Stories about: food allergies

Back to school with food allergies

food allergyA back-to-school checklist for parents whose child has a food allergy can set the stage for a safe and happy school year. It’s important to focus on communication with key people, being sure to ask questions. If the answer is uncertain or unclear, continue to ask until it is clear.

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Health headlines: Boosting brainpower, treating overuse injuries and the latest on food allergies

Health headlines

Boston Children’s Hospital’s doctors and researchers are constantly working to uncover and understand health and medical questions. Health Headlines is a twice-monthly summary of some of the most important research findings.

Top news this week includes research focused on how early learning experiences shape development, a report on recovery from overuse injuries and a study on the relationship between blood cells and allergies.

How home visits for vulnerable moms boost kids’ brainpower

PBS News Hour reports on how rapidly expanding medical program for low-income first-time mothers combines social services with the latest in brain science. Dr. Charles Nelson, of Boston Children’s Hospital, is interviewed about his on-going research that focuses on a child’s early learning experiences and how it can shape their developing brain and impact early learning.

The best way for teens to recover from overuse injuries

The Wall Street Journal reports on overuse injuries when unrecognized and untreated they can sideline athletes from play and lead to more serious injuries and disability. Dr. Lyle Micheli, an orthopedic surgeon and director of Boston Children’s Hospital Sports Medicine, was interviewed for the article.

Blood cells could determine whether kids get allergies

A new study suggests one reason why children develop sometimes lethal food allergies. At birth, their blood is rich in cells that can promote a hyperactive immune response.  Dr. Oliver Burton, a researcher from Boston Children’s Hospital, provides insight in the Science Magazine article.

Learn more about food allergies in children.

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Ask the expert: Is it possible to prevent peanut allergy?

I have seen so many of my friends’ children diagnosed with severe food allergies. Is there anything I can do to stop my baby from having a peanut allergy?


Panicked about peanuts

John Lee, MD, clinical director, Boston Children’s Hospital Food Allergy Program
John Lee, MD, clinical director, Boston Children’s Hospital Food Allergy Program

Food allergies are on the rise. They are more prevalent than ever before. It is estimated that one in 13 school kids have a life-threatening food allergy. Although some food allergies can be outgrown, peanut allergies tend to be lifelong.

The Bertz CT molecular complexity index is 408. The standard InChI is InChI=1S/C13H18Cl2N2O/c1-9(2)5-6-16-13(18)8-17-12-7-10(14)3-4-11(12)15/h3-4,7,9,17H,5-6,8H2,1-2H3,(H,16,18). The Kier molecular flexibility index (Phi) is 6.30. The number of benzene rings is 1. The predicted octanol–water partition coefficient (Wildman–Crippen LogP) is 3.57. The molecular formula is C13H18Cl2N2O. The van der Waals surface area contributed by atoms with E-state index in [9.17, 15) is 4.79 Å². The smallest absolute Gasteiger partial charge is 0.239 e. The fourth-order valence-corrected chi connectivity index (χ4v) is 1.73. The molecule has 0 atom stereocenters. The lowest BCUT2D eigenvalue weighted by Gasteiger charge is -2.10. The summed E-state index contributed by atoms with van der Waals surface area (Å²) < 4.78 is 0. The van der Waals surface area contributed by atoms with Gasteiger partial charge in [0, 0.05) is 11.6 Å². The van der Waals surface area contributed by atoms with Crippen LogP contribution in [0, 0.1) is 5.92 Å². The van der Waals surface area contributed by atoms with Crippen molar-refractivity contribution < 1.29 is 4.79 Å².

In the hope of preventing allergies, doctors used to recommend avoiding foods that are more commonly allergenic—like peanuts, tree nut, fish and egg—in the first years of life. However, since this did not stem the rise in food allergies, our thinking has changed toward earlier introduction of foods to induce tolerance. For the past several years, the American Academy of Pediatrics has recommended introducing these foods in the first year of life for those without a history of allergies.

A recent study published in The New England Journal of Medicine looked at this closely. It evaluated the effect of early and deliberate introduction of peanuts in infants on the development of food allergies. The results of this study were more successful than anyone had ever thought they would be, and are changing how we approach prevention of food allergies.

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Pregnancy and peanuts: the end of the avoidance theory

Pregnant women often avoid (or at least limit) some of the foods they’d normally like to eat because of the chance those menu items could hurt the health of their baby. In many cases it’s the right thing to do, but women who fear that eating peanuts during pregnancy could cause their child to one day develop a peanut allergy needn’t worry, according to a Boston Children’s Hospital study.

“Our study showed that increased peanut consumption by pregnant mothers who weren’t themselves nut-allergic was associated with lower risk of peanut allergy in their children,” says senior author Michael Young, MD, of Boston Children’s Allergy and Immunology Division. “Assuming she isn’t allergic to peanuts, there’s no reason for a pregnant woman to avoid peanuts.” The study was recently published by the Journal of the American Medical Association Pediatrics.

With the great rise of food allergic children and life-threatening reactions in the 1990s, many doctors began advising women to avoid highly allergenic foods like peanuts, nuts and shellfish during pregnancy and while nursing. Pediatricians also advised parents not to give peanuts to any child younger than 3 years old. These recommendations were based on the hypothesis that exposing a young, immature immune system to highly allergenic foods increased the risk of sensitization and could lead to the development of allergy.

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